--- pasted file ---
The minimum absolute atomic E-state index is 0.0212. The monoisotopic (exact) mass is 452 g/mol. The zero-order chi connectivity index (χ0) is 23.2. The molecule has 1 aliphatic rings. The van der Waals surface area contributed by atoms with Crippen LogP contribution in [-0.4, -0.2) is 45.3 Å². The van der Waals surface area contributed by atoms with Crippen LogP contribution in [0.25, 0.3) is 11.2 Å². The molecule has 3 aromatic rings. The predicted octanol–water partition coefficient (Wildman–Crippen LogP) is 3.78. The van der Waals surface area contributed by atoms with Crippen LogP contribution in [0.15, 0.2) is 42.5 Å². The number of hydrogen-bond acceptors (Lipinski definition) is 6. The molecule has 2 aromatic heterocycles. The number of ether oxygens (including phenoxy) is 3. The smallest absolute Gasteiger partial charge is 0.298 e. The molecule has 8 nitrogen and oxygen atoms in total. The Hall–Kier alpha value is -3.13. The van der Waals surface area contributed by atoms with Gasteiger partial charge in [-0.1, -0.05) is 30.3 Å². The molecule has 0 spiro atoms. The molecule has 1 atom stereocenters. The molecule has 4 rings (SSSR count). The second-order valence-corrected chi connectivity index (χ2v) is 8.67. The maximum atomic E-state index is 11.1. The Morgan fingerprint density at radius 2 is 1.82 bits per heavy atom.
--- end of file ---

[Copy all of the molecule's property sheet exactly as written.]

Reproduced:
The minimum absolute atomic E-state index is 0.0212. The monoisotopic (exact) mass is 452 g/mol. The zero-order chi connectivity index (χ0) is 23.2. The molecule has 1 aliphatic rings. The van der Waals surface area contributed by atoms with Crippen LogP contribution in [-0.4, -0.2) is 45.3 Å². The van der Waals surface area contributed by atoms with Crippen LogP contribution in [0.25, 0.3) is 11.2 Å². The molecule has 3 aromatic rings. The predicted octanol–water partition coefficient (Wildman–Crippen LogP) is 3.78. The van der Waals surface area contributed by atoms with Crippen LogP contribution in [0.15, 0.2) is 42.5 Å². The number of hydrogen-bond acceptors (Lipinski definition) is 6. The molecule has 2 aromatic heterocycles. The number of ether oxygens (including phenoxy) is 3. The smallest absolute Gasteiger partial charge is 0.298 e. The molecule has 8 nitrogen and oxygen atoms in total. The Hall–Kier alpha value is -3.13. The van der Waals surface area contributed by atoms with Gasteiger partial charge in [-0.1, -0.05) is 30.3 Å². The molecule has 0 spiro atoms. The molecule has 1 atom stereocenters. The molecule has 4 rings (SSSR count). The second-order valence-corrected chi connectivity index (χ2v) is 8.67. The maximum atomic E-state index is 11.1. The Morgan fingerprint density at radius 2 is 1.82 bits per heavy atom.